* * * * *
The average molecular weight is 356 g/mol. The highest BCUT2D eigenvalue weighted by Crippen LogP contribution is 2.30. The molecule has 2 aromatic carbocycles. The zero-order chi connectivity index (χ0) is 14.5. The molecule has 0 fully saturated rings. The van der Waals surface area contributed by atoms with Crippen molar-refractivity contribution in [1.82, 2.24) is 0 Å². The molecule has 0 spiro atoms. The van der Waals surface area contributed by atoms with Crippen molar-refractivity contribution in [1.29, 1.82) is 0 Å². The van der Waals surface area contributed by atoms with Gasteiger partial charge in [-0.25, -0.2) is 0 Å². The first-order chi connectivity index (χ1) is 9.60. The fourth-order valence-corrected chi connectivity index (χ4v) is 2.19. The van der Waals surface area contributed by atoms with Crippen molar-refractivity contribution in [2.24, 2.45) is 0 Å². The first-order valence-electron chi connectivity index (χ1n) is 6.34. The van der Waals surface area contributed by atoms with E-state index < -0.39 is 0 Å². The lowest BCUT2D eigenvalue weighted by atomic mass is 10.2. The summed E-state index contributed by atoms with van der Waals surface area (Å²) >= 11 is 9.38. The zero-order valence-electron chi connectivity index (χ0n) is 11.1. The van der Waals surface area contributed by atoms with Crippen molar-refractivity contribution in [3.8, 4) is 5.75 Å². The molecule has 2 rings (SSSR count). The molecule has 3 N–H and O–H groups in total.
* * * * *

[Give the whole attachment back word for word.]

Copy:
The average molecular weight is 356 g/mol. The highest BCUT2D eigenvalue weighted by Crippen LogP contribution is 2.30. The molecule has 2 aromatic carbocycles. The zero-order chi connectivity index (χ0) is 14.5. The molecule has 0 fully saturated rings. The van der Waals surface area contributed by atoms with Crippen molar-refractivity contribution in [1.82, 2.24) is 0 Å². The molecule has 0 spiro atoms. The van der Waals surface area contributed by atoms with Crippen molar-refractivity contribution in [1.29, 1.82) is 0 Å². The van der Waals surface area contributed by atoms with Gasteiger partial charge in [-0.25, -0.2) is 0 Å². The first-order chi connectivity index (χ1) is 9.60. The fourth-order valence-corrected chi connectivity index (χ4v) is 2.19. The van der Waals surface area contributed by atoms with Crippen molar-refractivity contribution in [2.24, 2.45) is 0 Å². The first-order valence-electron chi connectivity index (χ1n) is 6.34. The van der Waals surface area contributed by atoms with E-state index < -0.39 is 0 Å². The lowest BCUT2D eigenvalue weighted by atomic mass is 10.2. The summed E-state index contributed by atoms with van der Waals surface area (Å²) >= 11 is 9.38. The zero-order valence-electron chi connectivity index (χ0n) is 11.1. The van der Waals surface area contributed by atoms with Crippen molar-refractivity contribution in [3.8, 4) is 5.75 Å². The molecule has 2 rings (SSSR count). The molecule has 3 N–H and O–H groups in total.